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The Dixie Swim Club, which details a lifetime friendship between five women that competed on a college swim team together, debuts at 7:30 p.m. Feb. 4 at Cactus Shadows Fine Arts Center. For information on the show go to


Dixie Swim Club debuts in Scottsdale


While some people float in and out of each other’s lives other relationships stand
the test of time.
Desert Foothills Theater’s production of “Dixie Swim Club,” which debuts Feb. 4, tells the story of five Southern women who maintain a lifetime friendship spawned as teammates on their college swim team by reuniting on an annual basis.
“It’s a look at relationships that have been built for years,” director Lori Vander Maten said. “These women built a bond 20 years ago when they worked together to become champions. They’re very different characters, but they have that special connection. In the water there was equality and they needed each other. That sense of team has maintained throughout their lives and their friendships grow deeper through the years.”
Vander Maten, who has worked with Desert Foothills Theater for the last three years, said the Dixie Swim Club, which was written in 2006, was a show she was thrilled to get the opportunity to produce.
“It’s a heartfelt story,” she said. “The script is really funny. All the characters have a bunch of good lines. It’s just well written all the way around.”
The story, written by playwrights/screenwriters Jessie Jones, Nicholas Hope and Jamie Wooten, whose screen credits include The Golden Girls and Kingdom Come, takes place at the beach cottage where the women meet each summer.
Cave Creek resident Kaydee Wilson was drawn by the story as well as Vander Maten’s encouragement to make just her second theater performance in the last 12 years.
The 13-year Cave Creek resident said that while her experience has generally been in musicals she couldn’t pass up the opportunity to play Jeri Neale.
“I am the teammate that became a nun after college,” she said. “My character is a little ditzy, but she’s a ray of sunshine. One of the things I like is that all five of us play strong characters. Everybody in the crowd should be able to find at least one character that they can relate to.”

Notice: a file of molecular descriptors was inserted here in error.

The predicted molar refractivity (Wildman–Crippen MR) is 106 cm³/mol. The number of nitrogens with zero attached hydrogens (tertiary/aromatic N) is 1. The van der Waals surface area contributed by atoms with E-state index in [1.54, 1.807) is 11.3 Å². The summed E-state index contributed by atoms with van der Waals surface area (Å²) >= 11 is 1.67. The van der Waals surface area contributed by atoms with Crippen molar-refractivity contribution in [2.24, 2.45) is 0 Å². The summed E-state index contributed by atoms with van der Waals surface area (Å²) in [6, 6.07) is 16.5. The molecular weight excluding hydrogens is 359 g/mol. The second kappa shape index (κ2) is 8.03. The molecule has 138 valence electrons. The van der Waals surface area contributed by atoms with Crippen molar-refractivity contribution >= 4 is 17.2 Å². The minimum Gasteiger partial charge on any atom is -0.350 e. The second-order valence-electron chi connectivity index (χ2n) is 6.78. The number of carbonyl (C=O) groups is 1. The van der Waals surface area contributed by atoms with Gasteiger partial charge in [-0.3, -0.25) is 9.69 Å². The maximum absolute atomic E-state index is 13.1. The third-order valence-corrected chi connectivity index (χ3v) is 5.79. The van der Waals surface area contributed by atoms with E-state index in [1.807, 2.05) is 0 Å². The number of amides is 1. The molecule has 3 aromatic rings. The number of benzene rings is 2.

Vander Maten agrees.
“Sheree is the team captain,” she said. “She’s hyper-organized. The saying is once a team captain always a team captain. She tries to run the other women’s lives. She’s very loving, but has a little obsessive compulsive in her. Lexie is a southern belle that never met a plastic surgeon she didn’t like. She refuses to age. Dinah is a lawyer from Atlanta that is very successful, very career driven and has never had time for a meaningful relationship. Her hobby is drinking. She’s a lush, but in the nicest way. Jeri is very sweet and innocent. She’s a little naïve and doesn’t always catch the jokes right away. And then there’s Vernadette. She unfortunately has the black cloud that follows her everywhere she goes. She has the worst luck in the world, but somehow doesn’t seem to let it get her down too much.”
The performance plays out over four different reunions, the first approximately 20 years after college. The next meeting is approximately five years later. The third occurs five years after that and then the fourth takes place when the characters are in their 70s.
In producing a play that spans some 30 years Vander Maten said there were a number of logistical challenges.
“The first is how do you age people that much,” she said. “We’ve done some things with makeup and wigs to show the passing of time and then with their costumes to accommodate the change in fashions from 1977, when the play starts to the present day, but the more difficult challenge is with showing those passing years when it comes to the set.”
The director said she believes that the show’s cast has developed a good bond in the time they’ve rehearsed together.
“It has been so much fun to watch these actors grow inside these characters,” she said. “I think people are going to believe that these characters have known each other for years.”
Wilson said there’s an overriding theme that should give the play a broad spectrum of appeal.
“It’s the unconditional love,” she said. “These women don’t run in the same crowds on a regular basis. They see each other occasionally beyond the annual reunion trip, but for the most part they are from different walks of life. But they keep this commitment to each other because of unconditional love. The play is labeled a dramatic comedy. It has moments where the crowd will be laughing, but it also has some poignant moments that
could bring some tears.”
The show opens with a preview performance at 7:30 p.m. Feb. 3 at Cactus Shadows Fine Arts Center Black Box Theater. There will also be 7:30 p.m. performances Feb. 4, Feb. 5, Feb. 11, Feb. 12, Feb 18, and Feb. 19. Matinee performances are set for Feb. 6, Feb 13 and the run’s finale on Feb. 20.
Tickets, which are $20 for adults and $15 for students, can be purchased at 480-488-1981 or at